Flight 19 disappearance in Bermuda Triangle
The saga of Flight 19 remains as one of the most mysterious disappearances in Bermuda Triangle. Flight-19 was the code name for Five Grumman Avenger bomber planes that took off from the Naval base at Florida on December 5, 1945, but never returned.
U.S Navy's final report mentioned "Reasons Unknown" when citing the cause of the incident. Thus Flight-19 also became known as 'The Lost Patrol'.
So what was actually Flight 19 and what really happened? Flight 19 was a training flight with five TBM Avengers or Torpedo Bombers and was led by Commander Charles Taylor. Each was a 3-seater plane, very robust, safe and US Navy's best bombing planes to destroy enemy submarines. It could carry up to 2,000 pounds of bombing ammunitions and had a range of 1,000 miles.
Grumman TBM Avengers similar to Flight 19
Other than Taylor, there were 13 others in the flight (in different planes) but were all trainees. Taylor was the only experienced pilot. On December 5, 1945 at 2:10 p.m., the five Avengers of Flight 19 took off one after the other from the Naval Air Station (NAS) of Fort Lauderdale at Florida for a routine training session. It was a clear day.
As per plans, the flight's path was to first go towards East into the sea for 56 nautical miles up to Hens and Chicken Shoals to practice bombings. Then they were supposed go further east for another 67 nautical miles towards the Bahamas. At this point they would turn north and go for 73 nautical miles. Then turn back, head south-west and fly 120 nautical miles to get back to the Naval Base in Florida. This way they would cover a triangular area over the sea.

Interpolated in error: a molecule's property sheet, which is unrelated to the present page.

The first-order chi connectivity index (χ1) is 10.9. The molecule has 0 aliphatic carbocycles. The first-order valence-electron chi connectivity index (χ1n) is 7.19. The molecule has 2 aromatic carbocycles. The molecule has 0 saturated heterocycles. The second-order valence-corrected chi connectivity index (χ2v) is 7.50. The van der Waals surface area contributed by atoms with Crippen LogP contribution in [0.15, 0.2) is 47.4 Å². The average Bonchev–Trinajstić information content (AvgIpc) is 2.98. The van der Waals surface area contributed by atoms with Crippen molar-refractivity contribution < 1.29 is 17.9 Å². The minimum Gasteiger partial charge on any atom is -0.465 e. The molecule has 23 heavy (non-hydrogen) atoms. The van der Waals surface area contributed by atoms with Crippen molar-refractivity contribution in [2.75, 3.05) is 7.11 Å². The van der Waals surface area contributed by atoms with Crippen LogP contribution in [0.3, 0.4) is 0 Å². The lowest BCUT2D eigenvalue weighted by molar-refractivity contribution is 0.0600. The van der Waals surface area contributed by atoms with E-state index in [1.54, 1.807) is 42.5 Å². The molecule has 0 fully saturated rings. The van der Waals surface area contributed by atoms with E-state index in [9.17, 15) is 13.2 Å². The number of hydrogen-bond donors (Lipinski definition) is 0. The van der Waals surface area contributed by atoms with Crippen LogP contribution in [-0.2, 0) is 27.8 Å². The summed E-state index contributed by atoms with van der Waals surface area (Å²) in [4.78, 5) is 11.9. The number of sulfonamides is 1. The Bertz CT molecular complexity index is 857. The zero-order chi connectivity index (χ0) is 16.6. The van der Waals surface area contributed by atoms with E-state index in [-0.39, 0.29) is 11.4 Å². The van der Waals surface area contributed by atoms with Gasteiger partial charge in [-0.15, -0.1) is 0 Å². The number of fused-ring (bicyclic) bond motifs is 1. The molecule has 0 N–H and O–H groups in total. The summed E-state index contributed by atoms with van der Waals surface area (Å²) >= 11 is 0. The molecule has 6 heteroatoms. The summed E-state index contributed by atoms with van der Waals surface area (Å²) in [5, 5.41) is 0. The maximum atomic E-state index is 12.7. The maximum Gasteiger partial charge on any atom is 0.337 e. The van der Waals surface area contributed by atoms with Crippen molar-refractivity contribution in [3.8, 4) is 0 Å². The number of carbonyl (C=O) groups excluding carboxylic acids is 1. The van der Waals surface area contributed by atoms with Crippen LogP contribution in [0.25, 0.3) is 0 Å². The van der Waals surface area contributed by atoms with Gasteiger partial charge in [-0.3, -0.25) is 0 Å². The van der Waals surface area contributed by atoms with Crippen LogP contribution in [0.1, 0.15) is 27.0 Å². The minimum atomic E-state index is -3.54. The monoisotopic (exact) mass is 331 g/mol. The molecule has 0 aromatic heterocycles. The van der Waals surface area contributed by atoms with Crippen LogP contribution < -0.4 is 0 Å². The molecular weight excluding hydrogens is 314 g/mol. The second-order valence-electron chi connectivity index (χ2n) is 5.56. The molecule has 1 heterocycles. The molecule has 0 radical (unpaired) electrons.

The triangle with the red line on the picture below was the planned route of the flight 19. The weather over the route was reported as excellent, a typical sunny Florida day.
At about 3:30 p.m., Taylor sent a message to the control tower that his compass was malfunctioning and he thought he was somewhere around the Florida Keys, which is a chain of islands south of Florida (i.e. further south of the location where they took off). So instead of heading towards East, he thought that they actually flew southwards due to compass problems.
Immediately an instruction was given from the tower to turn north and fly towards Miami, only if he was sure that they were at the Florida keys. However, Taylor's idea of being close to the Keys was wrong. They had probably gone to the East as originally planned, but for some reason he got confused. As he guided the flight more towards north, further out to the sea the avengers traveled.
At 3.45 p.m., Taylor's voice was heard again at the control towers. This time he sounded worried and confused ... "Cannot see land, we seem to be off course". At this stage there was another transmission that was picked up when one trainee student said to the other "If we would just fly west, we would get home." He was right. But who would care? After all they had to follow a stubborn leader.